Hofmeister series and protein stabilisation

 [Back to Top to top of page]   

Rationale

Although some data indicates that ions destroy the natural hydrogen bonded network of water, having effects similar to increased temperature or pressure [40] (for example, by lowering the pressure required to form high pressure ice VII [705]), other methodology indicates that ions cause negligible change to water's bulk structure [514, 1132]; these differences may be due to the ionic concentration used, the sensitivity of the methods to the scale of potential structural changes in the bulk water, the difficulty in separating coexisting but opposite effects (that is, chaotropic and kosmotropic, see later), the precise meaning of 'bulk' water, and the importance of the presence of surfaces in stabilizing effects [2091]. In particular, effects of salts at lower concentrations may be smothered (in many studies) by the relatively large amount of unaffected 'bulk' water present whereas at high concentrations there may be insufficient water to properly show any specific effects. Some techniques do pick up the more extensive clustering effects expected; for example, Fourier transform infrared studies have shown four well-defined hydration spheres around a proton with an additional outer hydration layer and further more loosely bound water molecules [1133].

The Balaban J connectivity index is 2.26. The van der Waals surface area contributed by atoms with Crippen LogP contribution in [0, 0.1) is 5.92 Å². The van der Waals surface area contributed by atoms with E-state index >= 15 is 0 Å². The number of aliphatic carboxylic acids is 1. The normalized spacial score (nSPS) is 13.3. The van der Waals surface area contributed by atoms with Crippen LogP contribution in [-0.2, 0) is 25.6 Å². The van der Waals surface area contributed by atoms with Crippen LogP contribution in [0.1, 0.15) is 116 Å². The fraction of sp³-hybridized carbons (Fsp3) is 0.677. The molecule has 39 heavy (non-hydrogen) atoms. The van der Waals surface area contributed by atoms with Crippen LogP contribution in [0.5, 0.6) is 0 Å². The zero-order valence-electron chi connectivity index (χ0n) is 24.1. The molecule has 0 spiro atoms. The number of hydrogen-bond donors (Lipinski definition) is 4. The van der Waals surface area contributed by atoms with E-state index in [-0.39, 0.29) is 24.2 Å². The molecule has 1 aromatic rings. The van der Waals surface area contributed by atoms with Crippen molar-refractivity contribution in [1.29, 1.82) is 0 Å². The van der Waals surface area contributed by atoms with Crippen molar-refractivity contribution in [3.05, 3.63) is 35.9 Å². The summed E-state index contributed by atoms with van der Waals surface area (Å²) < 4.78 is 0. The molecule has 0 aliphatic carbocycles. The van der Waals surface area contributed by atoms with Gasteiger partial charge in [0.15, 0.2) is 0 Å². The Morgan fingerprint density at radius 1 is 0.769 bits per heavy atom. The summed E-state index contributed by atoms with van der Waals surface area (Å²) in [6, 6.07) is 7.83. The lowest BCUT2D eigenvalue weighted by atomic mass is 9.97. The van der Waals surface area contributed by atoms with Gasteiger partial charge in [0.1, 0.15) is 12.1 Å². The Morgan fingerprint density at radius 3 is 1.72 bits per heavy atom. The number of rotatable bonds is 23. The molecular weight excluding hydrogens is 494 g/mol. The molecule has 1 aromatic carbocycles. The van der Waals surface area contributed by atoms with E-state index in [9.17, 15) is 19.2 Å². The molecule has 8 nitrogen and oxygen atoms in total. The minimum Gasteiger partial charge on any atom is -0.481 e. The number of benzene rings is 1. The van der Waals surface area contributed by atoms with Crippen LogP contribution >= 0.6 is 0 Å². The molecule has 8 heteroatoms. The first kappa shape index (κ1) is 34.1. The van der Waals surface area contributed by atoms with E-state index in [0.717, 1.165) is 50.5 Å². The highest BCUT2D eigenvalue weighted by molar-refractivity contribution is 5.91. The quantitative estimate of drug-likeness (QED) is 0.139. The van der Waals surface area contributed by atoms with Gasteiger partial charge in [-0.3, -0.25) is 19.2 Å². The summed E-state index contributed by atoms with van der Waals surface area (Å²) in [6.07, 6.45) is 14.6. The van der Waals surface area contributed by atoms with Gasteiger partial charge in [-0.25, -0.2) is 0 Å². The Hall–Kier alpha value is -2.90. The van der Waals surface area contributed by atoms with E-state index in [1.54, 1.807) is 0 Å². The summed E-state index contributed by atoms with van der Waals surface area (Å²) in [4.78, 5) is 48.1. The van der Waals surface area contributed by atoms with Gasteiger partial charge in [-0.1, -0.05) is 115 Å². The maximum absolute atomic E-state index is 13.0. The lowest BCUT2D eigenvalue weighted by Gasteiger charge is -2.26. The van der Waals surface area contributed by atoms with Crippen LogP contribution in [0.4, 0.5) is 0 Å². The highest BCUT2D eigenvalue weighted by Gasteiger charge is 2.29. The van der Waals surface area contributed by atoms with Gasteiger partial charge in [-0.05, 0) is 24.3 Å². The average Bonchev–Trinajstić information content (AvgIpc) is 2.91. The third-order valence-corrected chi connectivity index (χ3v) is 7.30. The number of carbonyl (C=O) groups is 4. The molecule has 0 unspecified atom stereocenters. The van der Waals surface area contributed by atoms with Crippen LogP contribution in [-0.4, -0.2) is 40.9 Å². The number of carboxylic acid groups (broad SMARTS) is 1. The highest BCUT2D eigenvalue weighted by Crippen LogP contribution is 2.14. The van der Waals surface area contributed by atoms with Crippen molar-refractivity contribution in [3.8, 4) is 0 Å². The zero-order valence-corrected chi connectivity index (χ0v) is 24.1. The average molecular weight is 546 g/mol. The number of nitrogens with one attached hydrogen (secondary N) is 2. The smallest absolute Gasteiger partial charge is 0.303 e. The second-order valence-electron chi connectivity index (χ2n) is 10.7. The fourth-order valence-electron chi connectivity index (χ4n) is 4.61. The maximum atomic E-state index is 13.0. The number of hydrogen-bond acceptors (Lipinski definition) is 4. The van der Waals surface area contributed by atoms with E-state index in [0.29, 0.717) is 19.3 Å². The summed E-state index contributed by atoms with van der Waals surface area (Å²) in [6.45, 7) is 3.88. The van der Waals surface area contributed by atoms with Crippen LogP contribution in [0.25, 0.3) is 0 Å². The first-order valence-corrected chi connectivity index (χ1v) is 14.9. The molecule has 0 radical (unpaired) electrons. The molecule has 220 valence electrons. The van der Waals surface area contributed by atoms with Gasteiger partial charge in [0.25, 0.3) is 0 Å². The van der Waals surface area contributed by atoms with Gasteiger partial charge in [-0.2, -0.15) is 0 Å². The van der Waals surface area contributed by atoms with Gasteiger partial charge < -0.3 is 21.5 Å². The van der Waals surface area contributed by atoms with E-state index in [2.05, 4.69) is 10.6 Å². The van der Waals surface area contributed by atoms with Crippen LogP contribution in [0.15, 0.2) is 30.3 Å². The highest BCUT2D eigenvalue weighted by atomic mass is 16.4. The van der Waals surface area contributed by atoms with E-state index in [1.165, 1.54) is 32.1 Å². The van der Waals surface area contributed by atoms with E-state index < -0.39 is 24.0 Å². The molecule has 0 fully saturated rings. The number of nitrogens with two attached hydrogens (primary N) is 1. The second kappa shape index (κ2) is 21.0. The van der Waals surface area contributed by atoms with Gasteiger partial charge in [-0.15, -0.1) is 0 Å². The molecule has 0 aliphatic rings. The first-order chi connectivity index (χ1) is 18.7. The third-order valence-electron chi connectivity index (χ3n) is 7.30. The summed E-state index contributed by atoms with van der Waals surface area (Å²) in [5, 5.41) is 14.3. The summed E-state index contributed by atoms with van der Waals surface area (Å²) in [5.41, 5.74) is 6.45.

The effect of ions has been successfully approximated by the equivalent osmotic pressure [224] and by the equivalent effect on water activity (4 molal NaCl is equivalent to 0.14 GPa [457]). Ions that have the greatest such effect (exhibiting weaker interactions with water than water itself) are known as structure-breakers or chaotropes, whereas ions having the opposite effect are known as structure-makers or kosmotropes (exhibiting strong interactions with water molecules). Strongly hydrated ions considerably increase the difference between the hydrogen bond donating and accepting capacity of the linked water molecules resulting in the breakdown of the tetrahedral network. Anions hydrate more strongly than cations for the same ionic radius as water hydrogen atoms can approach (about 0.8 Å) more closely than the water oxygen atoms (but note that most anions are larger than most cations), giving rise to greater electrostatic potential. Also, anions are far more polarizable than cations (compare Na+ 0.12; K+ 0.78; Cl- 4.00 [742]) due to their more diffuse extra electron(s) and breaking hydrogen bonds round anions is relatively slow due to the difficulty in finding a new hydrogen-bonding partner [190]. Anions are also thought more likely to promote the salting-out of amphiphiles. Although we put forward the surface charge density as being the important determinant of Hofmeister effects (as does [1469], others state it is the polarizability that is important [1113]. However, a comprehensive study has shown the dominant role of charge density but no correlation of polarizability with thermal effects on either of an acidic or basic protein [1525].